Diseases of the liver may not show symptoms in the early stages, and can therefore remain undetected for a long time.1 Your doctor may suspect cirrhosis if you have certain symptoms.2 They may perform various tests and examinations to confirm the diagnosis, and then decide the appropriate therapy for you.1

What tests are done to diagnose cirrhosis?

If a liver disease such as cirrhosis is suspected, the doctor (usually a hepatologist or gastroenterologist) will use the following assessments:1

  • Blood tests: They will perform a number of blood tests, particularly “liver function tests”. An unhealthy liver has a reduced capacity to filter harmful toxins and metabolic breakdown products from the blood. Hence, increased levels of these specific breakdown products may appear in the blood. For example, when high levels of bilirubin are present in the blood, this will cause jaundice. Other blood tests may provide the doctor with additional information to help identify the cause of the liver problem.1
  • Physical examination: With cirrhosis, the liver may feel enlarged, and there may be fluid in your abdomen.4,2
  • Imaging: Your doctor may request imaging tests such as ultrasound examination (sonography), magnetic resonance imaging (MRI) or computed tomography (CT). These can show evidence of liver damage and can be used to determine whether the liver is healthy or not.1,2
  • Liver biopsy: If there are changes in the appearance of your liver, your doctor may advise that a small piece of tissue be sampled from it. This will be looked at under a microscope to clarify how advanced the liver disease is, and in some cases whether or not liver cancer has developed.1,2

In addition to the examinations and tests outlined above, the doctor will also ask you in detail about your medical history and lifestyle. Your alcohol consumption, your family history, and medications are all of particular interest. Other diseases, such as hepatitis infection, may cause or contribute to your liver disease, so your doctor may explore your risk of having these infections. This may include asking you questions about your sexual history, blood transfusion history or tattoos.1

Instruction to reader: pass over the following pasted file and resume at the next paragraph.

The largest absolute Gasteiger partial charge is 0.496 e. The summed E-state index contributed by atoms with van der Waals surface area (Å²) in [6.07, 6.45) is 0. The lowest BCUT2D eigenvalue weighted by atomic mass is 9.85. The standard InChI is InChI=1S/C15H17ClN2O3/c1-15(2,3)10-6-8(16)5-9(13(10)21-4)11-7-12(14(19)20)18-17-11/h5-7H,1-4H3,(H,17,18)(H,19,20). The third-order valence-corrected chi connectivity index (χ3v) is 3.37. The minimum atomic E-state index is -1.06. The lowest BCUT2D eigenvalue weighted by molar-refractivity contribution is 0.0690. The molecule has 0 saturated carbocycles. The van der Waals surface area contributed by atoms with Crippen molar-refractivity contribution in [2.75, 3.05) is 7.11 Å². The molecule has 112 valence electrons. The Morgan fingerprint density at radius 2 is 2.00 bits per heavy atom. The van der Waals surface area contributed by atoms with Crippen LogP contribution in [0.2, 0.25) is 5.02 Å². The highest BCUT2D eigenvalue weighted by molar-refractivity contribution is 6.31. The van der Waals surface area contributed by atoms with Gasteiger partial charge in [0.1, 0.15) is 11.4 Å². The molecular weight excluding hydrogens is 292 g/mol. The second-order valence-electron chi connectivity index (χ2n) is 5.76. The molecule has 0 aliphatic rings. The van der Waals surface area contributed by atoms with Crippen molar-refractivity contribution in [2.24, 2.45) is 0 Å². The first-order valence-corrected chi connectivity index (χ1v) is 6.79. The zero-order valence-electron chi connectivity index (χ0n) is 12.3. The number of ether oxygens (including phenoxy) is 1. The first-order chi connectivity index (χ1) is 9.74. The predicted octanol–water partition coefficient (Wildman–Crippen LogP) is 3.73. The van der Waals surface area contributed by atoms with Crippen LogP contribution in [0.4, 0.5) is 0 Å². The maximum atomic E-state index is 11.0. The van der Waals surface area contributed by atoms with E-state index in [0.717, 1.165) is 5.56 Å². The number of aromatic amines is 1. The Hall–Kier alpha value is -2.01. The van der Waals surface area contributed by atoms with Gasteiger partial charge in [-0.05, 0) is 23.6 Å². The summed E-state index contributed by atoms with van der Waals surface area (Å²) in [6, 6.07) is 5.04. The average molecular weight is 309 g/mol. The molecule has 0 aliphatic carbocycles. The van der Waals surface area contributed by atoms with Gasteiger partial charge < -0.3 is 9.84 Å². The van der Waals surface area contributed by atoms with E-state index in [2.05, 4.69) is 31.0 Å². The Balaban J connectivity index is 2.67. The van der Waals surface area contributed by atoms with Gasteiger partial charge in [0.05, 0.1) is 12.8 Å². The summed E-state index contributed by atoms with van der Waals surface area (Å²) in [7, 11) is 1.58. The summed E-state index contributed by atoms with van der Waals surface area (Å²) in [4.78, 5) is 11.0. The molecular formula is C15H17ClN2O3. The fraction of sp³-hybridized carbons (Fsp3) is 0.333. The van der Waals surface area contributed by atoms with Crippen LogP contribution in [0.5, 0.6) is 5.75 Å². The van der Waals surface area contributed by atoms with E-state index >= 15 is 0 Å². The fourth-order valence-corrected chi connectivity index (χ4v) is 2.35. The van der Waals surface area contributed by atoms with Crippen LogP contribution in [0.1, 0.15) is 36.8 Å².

It is important that you answer these questions honestly. They provide important information necessary for diagnosis and appropriate treatment. If you feel uncomfortable, remember: There is hardly anything that a doctor hasn’t already seen or heard. Be open with your doctor – it’s in your best interests.1

The stages of cirrhosis

Cirrhosis is a progressive disease. In order to accurately assess how advanced the disease is, doctors divide it into different stages.3

The Child-Pugh score is the points system designed for this. Blood test results or clinical signs, such as the presence of ascites, receive a certain number of points. If the doctor adds up these points, they can stage the disease and plan the treatment accordingly. The scale ranges from “Child A” (mild disease) to “Child C” (severe disease).3

Älterer Mann wird von Arzt untersucht

There is hardly anything that a doctor hasn’t already seen or heard.


  1. Mayo Clinic Staff. Mayo Clinic. Cirrhosis. Available at: https://www.mayoclinic.org/diseases-conditions/cirrhosis/diagnosis-treatment/drc-20351492. Last accessed: October 2020.
  2. Tidy, C and Bonsall, A. Patient. Cirrhosis. Available at: https://patient.info/digestive-health/abnormal-liver-function-tests-leaflet/cirrhosis. Last accessed: November 2020
  3. Frothingham S and Sethi S. Healthline. Child-Pugh Score. Available at: https://www.healthline.com/health/child-pugh-classification. Last accessed: October 2020
  4. Nazario B. WebMD. Ascites. Available at: https://www.webmd.com/digestive-disorders/ascites-medref. Last accessed: October 2020

May 2021. GL-HEP-XIF-2000178